The UN and its Framework Convention on Climate Change (FCCC) are the main fora of global climate policy. As a Member State of the EU, Finland’s primary goal is to reach agreement on a global convention on the reduction of greenhouse gas emissions within the UN framework. Finland actively participates in negotiations on increasing the efficiency of international climate policy.
Addressing climate change issues more effectively in the UN system calls for optimal use of United Nations Environment Programme (UNEP) resources. In the framework of multilateral cooperation, priority is given to ensuring energy supplies for the poorest countries, in particular, and support for their adaptation to the impacts of climate change. Finland supports the forest policy process adopted by the UN, continues to participate in the activities of the UN forest forum, and promotes the creation of legally binding regulations concerning forests.
In order to create conditions for stability and sustainable development, the different forms of support must be mutually complementary in all policy areas from conflict prevention, crisis management and humanitarian aid to peacebuilding and development cooperation.
The instruments to be applied should be selected case by case to address the special needs and circumstances of the target region. To this end, Finland advocates the consolidation of the functions of the Peacebuilding Commission (PBC) set up in 2006 as part of the UN reform. The objective is to support countries recovering from a conflict in their process towards sustainable peace and development, and to prevent relapse into conflict.
Finland provides financial support for the Peacebuilding Support Office (PBSO), located at the UN Headquarters in New York, and the Peacebuilding Fund (PBF). This is a good example of ways in which development policy, too, may contribute to addressing security threats. As the chair of the PBF Advisory Group, Finland has good opportunities for contributing to the development of the Advisory Group’s activities. Through UNEP, Finland has also sent an environmental and security expert on secondment to the PBSO.
Within the framework of EU cooperation, Finland contributes, in particular, to integration of the rule of law, gender-based equality, environmental safety and environmental diplomacy into the work done in the area of peacebuilding.
The purpose of the guidelines established in the World Summit on the Information Society (WSIS) is to help make the benefits of information and communications technology (ICT) available to everyone with a view to promoting sustainable development and democracy in the world. Drawing from its recognised strengths in the building of an information and knowledge society, Finland supports implementation of the WSIS outcomes in various UN organisations, and promotes system-wide follow-up by the ECOSOC Commission on Science and Technology for Development (CSTD).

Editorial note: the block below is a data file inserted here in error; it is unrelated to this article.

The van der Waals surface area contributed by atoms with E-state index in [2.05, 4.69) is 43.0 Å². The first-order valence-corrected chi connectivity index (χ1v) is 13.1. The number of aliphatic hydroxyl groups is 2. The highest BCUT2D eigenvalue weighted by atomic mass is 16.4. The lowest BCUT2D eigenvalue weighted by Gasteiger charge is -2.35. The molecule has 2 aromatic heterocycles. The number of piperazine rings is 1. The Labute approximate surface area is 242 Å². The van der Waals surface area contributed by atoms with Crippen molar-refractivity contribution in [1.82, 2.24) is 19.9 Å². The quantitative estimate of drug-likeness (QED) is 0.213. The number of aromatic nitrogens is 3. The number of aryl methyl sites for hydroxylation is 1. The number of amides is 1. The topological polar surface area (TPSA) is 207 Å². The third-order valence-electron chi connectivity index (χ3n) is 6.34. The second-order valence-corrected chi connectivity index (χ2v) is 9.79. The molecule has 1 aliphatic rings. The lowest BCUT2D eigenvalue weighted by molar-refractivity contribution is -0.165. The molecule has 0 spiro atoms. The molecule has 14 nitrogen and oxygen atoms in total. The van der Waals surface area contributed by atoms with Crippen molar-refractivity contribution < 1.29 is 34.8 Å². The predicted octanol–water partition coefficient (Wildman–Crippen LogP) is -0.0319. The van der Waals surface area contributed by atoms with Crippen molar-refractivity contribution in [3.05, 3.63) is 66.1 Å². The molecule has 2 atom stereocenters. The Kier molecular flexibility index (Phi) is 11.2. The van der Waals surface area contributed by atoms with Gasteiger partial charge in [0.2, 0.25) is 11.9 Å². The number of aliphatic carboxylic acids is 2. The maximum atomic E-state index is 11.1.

Finland endeavours to contribute to solutions enabling developing countries to participate in the global information society development. Finland stresses that international and national regulations should facilitate affordable access to information as well as availability of information and communications technology.
Emphasis is put on the multi-stakeholder approach; all actors have a role in and responsibility for the development of a global information society. Finland is an important financier of and active participant in the Global Alliance for ICT and development, a multi-stakeholder forum. Finland also actively participates in the work of bodies involved in the reform of Internet governance, the aim being to contribute to the global reach and stability of the Internet, and to promote freedom of information, trust, openness and security on the Internet.
Finland supports reinforcing the economic base of developing countries also by being active in the UN agencies. For example, policy guidance under the UN Development Programme (UNDP) is widely appreciated. In support for economic development, it is important to improve the operating prerequisites of the private sector. This, in turn, is conditional upon the provision of support for reforms that enhance an operating environment favourable to investment and trade. In fostering the production capacity of developing countries, UN agencies which focus on agriculture, rural development and service industries play a key role. Attention should be paid to the needs of the poorest developing countries.
Finland stresses the importance of the role of the UN agencies in the strengthening of the trading and production capacity, and the trade policy expertise, of developing countries. For example, the advisory services provided by the United Nations Conference on Trade and Development (UNCTAD) and the UN Industrial Development Organization (UNIDO) are also significant to developing countries. As regards enhancing trade capacity, Finland also supports intensification of cooperation between the UN agencies, the World Trade Organization (WTO), the World Bank (WB) and regional development financing institutions.